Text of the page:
Well-being at work in the healthcare sector

As part of a project to devise a set of rules for assessing the risks of work-related stress in Italy, a survey of healthcare employees was commissioned with the support of the healthcare employers’ association, FIASO. The survey identifies the main drivers of well-being at work. Most important, according to the research, is ‘achievement of professional identity’, while ‘identification with the organisation and the community’ plays a positive though marginal role.

New work-related stress protocol

A report, Development and protection of well-being and organisational health in healthcare (in Italian, 3.88Mb PDF), is being promoted by the Italian Federation of Hospital and Local Health Agencies (FIASO) with the aim of establishing a shared protocol for assessing the risks of work-related stress. This is in response to the implementation of the 2004 framework agreement on work-related stress (77.4Kb PDF) drawn up by the European Trade Union Confederation (ETUC) in collaboration with various European employers’ organisations. The framework was included in Italy’s legislative decree 81/2008.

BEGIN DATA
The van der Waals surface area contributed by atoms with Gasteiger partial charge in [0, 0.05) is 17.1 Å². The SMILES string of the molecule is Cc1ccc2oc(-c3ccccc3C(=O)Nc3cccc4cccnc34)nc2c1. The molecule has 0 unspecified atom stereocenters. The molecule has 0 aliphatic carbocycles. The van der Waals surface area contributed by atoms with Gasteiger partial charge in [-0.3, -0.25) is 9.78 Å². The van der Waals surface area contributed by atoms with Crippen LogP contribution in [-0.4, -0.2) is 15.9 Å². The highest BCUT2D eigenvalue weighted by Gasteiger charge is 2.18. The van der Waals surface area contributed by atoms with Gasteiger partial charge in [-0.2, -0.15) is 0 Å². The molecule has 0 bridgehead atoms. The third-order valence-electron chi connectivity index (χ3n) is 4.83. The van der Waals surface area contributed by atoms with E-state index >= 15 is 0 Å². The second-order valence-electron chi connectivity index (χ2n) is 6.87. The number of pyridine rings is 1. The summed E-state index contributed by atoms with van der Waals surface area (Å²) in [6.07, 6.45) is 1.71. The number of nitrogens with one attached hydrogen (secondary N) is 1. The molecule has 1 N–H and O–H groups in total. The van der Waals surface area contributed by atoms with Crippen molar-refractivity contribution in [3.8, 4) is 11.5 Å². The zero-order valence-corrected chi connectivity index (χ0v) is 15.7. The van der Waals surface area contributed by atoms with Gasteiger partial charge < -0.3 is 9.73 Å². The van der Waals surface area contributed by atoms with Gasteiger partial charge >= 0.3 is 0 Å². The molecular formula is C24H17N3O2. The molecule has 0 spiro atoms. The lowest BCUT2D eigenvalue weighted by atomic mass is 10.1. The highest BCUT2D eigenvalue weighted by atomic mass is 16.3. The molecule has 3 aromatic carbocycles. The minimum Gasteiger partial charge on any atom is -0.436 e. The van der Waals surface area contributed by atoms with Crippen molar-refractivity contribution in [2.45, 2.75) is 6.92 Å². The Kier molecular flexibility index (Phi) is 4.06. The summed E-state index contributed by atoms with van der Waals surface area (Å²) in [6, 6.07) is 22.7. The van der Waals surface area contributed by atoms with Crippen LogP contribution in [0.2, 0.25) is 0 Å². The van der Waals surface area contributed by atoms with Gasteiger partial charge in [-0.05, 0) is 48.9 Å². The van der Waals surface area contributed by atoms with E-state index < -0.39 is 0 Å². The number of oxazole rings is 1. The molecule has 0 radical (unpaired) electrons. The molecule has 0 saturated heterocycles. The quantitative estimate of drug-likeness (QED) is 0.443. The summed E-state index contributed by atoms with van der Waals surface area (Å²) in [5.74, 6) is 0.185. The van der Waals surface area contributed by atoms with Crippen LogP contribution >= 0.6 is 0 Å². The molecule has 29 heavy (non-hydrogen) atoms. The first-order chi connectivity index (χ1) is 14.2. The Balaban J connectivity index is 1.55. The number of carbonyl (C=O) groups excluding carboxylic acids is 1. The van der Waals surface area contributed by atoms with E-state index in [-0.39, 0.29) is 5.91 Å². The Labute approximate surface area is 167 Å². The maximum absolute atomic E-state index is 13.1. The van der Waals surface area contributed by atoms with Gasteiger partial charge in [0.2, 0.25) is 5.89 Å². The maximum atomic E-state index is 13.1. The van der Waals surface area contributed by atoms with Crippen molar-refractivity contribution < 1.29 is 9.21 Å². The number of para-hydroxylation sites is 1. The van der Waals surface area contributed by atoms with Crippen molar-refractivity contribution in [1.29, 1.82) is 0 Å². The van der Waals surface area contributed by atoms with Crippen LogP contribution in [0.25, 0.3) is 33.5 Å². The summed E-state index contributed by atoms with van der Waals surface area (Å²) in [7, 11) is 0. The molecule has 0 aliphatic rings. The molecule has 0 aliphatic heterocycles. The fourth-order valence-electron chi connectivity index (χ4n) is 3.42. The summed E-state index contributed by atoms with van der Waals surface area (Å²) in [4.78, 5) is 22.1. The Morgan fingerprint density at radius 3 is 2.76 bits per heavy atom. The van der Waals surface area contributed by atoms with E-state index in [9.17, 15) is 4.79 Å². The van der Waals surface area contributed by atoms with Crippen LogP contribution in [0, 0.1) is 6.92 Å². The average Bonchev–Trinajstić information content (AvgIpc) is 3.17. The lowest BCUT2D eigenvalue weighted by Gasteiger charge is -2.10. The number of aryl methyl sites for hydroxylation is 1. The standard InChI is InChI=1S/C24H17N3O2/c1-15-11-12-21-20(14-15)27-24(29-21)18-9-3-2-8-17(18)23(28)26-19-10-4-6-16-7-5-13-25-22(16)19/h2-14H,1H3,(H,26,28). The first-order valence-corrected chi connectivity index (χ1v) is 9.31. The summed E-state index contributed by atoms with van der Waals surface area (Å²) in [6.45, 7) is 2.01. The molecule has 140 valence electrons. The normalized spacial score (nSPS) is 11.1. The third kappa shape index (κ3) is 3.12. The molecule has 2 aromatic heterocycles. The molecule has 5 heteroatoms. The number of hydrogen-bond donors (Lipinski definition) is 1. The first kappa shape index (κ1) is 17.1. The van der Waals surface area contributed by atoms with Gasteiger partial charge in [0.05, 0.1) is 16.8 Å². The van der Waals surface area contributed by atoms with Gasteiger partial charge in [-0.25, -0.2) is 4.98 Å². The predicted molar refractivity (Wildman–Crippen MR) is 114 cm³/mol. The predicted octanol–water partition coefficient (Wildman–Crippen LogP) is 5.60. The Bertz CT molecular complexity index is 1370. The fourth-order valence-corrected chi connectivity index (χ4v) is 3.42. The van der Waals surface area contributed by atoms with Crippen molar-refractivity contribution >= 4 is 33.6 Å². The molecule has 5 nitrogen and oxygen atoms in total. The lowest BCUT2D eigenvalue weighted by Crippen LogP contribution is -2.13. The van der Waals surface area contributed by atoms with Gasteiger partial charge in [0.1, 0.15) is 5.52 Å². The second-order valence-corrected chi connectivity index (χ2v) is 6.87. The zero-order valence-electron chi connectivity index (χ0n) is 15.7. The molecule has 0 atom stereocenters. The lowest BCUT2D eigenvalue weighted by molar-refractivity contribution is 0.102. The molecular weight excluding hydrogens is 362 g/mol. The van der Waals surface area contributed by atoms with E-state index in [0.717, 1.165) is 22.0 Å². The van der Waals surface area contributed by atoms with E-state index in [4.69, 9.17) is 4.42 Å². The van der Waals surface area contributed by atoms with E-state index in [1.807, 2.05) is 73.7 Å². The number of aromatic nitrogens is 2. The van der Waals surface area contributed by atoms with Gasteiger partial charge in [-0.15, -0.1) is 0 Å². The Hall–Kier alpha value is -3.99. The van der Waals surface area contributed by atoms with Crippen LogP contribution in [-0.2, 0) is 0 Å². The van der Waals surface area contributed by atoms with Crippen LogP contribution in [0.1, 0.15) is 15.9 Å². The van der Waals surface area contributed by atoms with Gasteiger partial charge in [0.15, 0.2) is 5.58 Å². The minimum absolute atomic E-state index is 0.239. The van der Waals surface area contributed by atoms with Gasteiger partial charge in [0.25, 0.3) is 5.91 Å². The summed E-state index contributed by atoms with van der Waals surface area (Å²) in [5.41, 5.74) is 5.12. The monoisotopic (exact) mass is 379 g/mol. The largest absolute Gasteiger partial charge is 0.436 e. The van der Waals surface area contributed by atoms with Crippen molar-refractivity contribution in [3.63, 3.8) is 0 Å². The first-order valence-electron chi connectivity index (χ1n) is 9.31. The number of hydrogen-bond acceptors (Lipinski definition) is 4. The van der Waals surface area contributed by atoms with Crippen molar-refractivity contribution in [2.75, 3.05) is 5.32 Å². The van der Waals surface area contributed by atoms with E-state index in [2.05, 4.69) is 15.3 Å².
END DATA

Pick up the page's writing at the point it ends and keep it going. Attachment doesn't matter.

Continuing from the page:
The protocol includes:

  • an in-depth communication and information plan, as part of the risk assessment;
  • data collection about a workforce from internal records, consistent with 2010 guidelines (in Italian, 571Kb PDF) issued by Italy’s Institute for Prevention and Safety at Work (Ispesl), thus involving both human resources (HR), internal occupational health and safety services and unit managers, complemented by a workforce-wide survey;
  • the involvement of opinion leaders (management, unit heads and other persons identified as relevant) in mainstreaming both the questionnaire filling and the outcomes.

Survey method

The survey was carried out between May and July 2011 across 14 health and hospital companies. More than 50,000 employees were invited to take part. The return rate of completed questionnaires was 24.9%.